Bank opts for longest rate raise run since independence in face of double-digit inflation, but £1,200 income hit per household means rates may not rise as much as markets expect

The Bank of England’s Monetary Policy Committee has opted to raise interest rates at its fourth successive meeting – the first time it has done this since becoming independent 25 years ago – and marked up the scale of Britain’s cost of living crisis by forecasting double-digit inflation and a £1,200 income squeeze, the Resolution Foundation said today (Thursday) in response to the Bank’s latest Monetary Policy Report (MPR).

The Foundation notes that the decision to raise to interest rates to 1 per cent is significant as it is the fourth successive rate rise, and bring rates back to levels not seen since the financial crisis.

The immediate direct impact of today’s rate rise is likely to muted – saving rates remain historically low, while less than one-in-ten households are on variable rate mortgages (due to falling home ownership, and increased take-up of fixed-rate mortgages) and will therefore see their monthly payments increase straight away.

In contrast, all households will be affected by the Bank’s updated economic outlook, which includes double-digit inflation later this year, peaking at 10.25 per cent – the first time the UK will have experienced such high inflation in 40 years.

This higher inflation outlook, coupled with weaker GDP growth, mean that the Bank is now forecasting Real Household Labour Income (RHLI) to fall by 3.25 per cent this year. This is equivalent to an income fall of around £1,200 for the average household, says the Foundation.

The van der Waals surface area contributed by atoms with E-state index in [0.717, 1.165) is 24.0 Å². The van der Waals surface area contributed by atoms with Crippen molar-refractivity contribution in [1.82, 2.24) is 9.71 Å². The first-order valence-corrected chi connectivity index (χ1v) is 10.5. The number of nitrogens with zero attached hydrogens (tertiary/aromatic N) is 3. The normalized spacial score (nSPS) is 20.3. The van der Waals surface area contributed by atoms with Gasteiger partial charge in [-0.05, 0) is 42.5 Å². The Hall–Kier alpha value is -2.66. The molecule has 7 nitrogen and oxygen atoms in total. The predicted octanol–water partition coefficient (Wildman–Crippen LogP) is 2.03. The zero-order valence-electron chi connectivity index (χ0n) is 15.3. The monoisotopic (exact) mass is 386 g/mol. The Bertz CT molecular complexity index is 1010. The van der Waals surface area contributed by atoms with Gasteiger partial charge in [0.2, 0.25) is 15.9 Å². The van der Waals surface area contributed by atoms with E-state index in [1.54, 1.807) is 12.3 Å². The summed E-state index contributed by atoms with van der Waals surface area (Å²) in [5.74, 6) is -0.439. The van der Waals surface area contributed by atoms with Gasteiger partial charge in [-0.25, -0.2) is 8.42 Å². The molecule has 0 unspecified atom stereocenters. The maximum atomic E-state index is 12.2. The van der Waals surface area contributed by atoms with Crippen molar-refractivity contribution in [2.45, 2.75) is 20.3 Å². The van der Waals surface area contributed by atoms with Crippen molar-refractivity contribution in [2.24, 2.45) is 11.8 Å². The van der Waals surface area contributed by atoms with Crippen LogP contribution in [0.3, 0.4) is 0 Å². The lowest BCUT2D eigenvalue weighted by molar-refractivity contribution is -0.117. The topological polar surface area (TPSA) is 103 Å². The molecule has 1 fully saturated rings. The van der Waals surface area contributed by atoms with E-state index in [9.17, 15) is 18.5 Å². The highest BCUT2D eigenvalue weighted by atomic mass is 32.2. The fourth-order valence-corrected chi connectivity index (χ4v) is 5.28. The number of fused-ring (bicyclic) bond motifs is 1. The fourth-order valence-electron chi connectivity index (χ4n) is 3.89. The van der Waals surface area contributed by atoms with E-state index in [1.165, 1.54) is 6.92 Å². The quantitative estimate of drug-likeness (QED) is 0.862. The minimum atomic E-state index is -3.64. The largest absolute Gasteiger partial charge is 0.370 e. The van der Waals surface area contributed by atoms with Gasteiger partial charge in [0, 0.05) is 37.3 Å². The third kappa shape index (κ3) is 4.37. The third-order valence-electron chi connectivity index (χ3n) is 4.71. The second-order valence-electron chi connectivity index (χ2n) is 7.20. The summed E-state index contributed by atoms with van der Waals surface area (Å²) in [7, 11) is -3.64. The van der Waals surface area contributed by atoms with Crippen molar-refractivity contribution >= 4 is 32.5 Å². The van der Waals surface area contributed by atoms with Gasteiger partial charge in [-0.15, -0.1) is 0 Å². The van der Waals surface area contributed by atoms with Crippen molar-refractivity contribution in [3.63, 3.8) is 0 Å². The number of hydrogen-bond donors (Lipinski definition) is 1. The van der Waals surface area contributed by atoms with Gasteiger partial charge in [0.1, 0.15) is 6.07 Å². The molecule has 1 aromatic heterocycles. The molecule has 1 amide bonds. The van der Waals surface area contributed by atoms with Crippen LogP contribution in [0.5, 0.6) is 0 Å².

The scale of that income fall, and the slowing of the economy that will follow, mean the Bank does not think the scale of interest rate rises currently expected by markets will be required to bring inflation back to target, says the Foundation.

James Smith, Research Director at the Resolution Foundation, said:

“The decision to raise interest rates today is important in the Bank’s fight to stop high inflation becoming entrenched. It will have relatively little immediate impact on households in the short term, although in time the intention is for unemployment to rise.

“Of more interest will be the pace and scale of future interest rate rises as the Bank of England – along with other central Banks – seek to tame inflation without inducing a recession. Here the Bank of England is clearly signalling that markets should calm down in terms of how rates might go – arguing that current market expectations would see unemployment rising for the next three years, and inflation undershooting their 2 per cent target.

“But if few households will feel a small interest rate rise immediately, everyone will be affected by the return of double-digit inflation as the Bank are now forecasting. This will further tighten Britain’s cost of living crisis, with families facing an average income loss of around £1,200 this year.

“This awful outlook for living standards may make monetary policy decisions harder, but it makes fiscal policy decisions far easier. The Government can’t shield us all from the pain of rising energy costs, but can and must provide more targeted support for the low-and-middle income households worst affected by this cost of living crisis.”